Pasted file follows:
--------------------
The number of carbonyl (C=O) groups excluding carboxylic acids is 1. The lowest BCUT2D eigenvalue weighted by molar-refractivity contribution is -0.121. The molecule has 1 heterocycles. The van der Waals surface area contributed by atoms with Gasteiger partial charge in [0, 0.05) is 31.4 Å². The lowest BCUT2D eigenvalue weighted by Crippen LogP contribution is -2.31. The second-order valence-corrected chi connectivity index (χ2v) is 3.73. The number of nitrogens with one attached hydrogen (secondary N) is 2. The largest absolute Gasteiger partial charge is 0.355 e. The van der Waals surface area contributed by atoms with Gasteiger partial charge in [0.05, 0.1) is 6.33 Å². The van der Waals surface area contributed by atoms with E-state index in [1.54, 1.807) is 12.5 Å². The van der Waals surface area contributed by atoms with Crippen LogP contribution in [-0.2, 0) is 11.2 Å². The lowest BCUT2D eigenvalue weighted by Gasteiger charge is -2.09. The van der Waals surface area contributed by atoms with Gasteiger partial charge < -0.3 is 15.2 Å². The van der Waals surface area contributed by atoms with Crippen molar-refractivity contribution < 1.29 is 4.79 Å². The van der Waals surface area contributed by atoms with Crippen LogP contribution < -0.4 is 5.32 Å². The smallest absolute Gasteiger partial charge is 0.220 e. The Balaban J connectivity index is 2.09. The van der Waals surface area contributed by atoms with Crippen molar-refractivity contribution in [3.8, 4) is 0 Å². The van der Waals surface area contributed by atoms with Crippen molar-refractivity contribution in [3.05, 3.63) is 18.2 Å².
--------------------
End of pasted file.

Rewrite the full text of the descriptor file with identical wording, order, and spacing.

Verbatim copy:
The number of carbonyl (C=O) groups excluding carboxylic acids is 1. The lowest BCUT2D eigenvalue weighted by molar-refractivity contribution is -0.121. The molecule has 1 heterocycles. The van der Waals surface area contributed by atoms with Gasteiger partial charge in [0, 0.05) is 31.4 Å². The lowest BCUT2D eigenvalue weighted by Crippen LogP contribution is -2.31. The second-order valence-corrected chi connectivity index (χ2v) is 3.73. The number of nitrogens with one attached hydrogen (secondary N) is 2. The largest absolute Gasteiger partial charge is 0.355 e. The van der Waals surface area contributed by atoms with Gasteiger partial charge in [0.05, 0.1) is 6.33 Å². The van der Waals surface area contributed by atoms with E-state index in [1.54, 1.807) is 12.5 Å². The van der Waals surface area contributed by atoms with Crippen LogP contribution in [-0.2, 0) is 11.2 Å². The lowest BCUT2D eigenvalue weighted by Gasteiger charge is -2.09. The van der Waals surface area contributed by atoms with Gasteiger partial charge < -0.3 is 15.2 Å². The van der Waals surface area contributed by atoms with Crippen molar-refractivity contribution < 1.29 is 4.79 Å². The van der Waals surface area contributed by atoms with Crippen LogP contribution < -0.4 is 5.32 Å². The smallest absolute Gasteiger partial charge is 0.220 e. The Balaban J connectivity index is 2.09. The van der Waals surface area contributed by atoms with Crippen molar-refractivity contribution in [3.8, 4) is 0 Å². The van der Waals surface area contributed by atoms with Crippen molar-refractivity contribution in [3.05, 3.63) is 18.2 Å².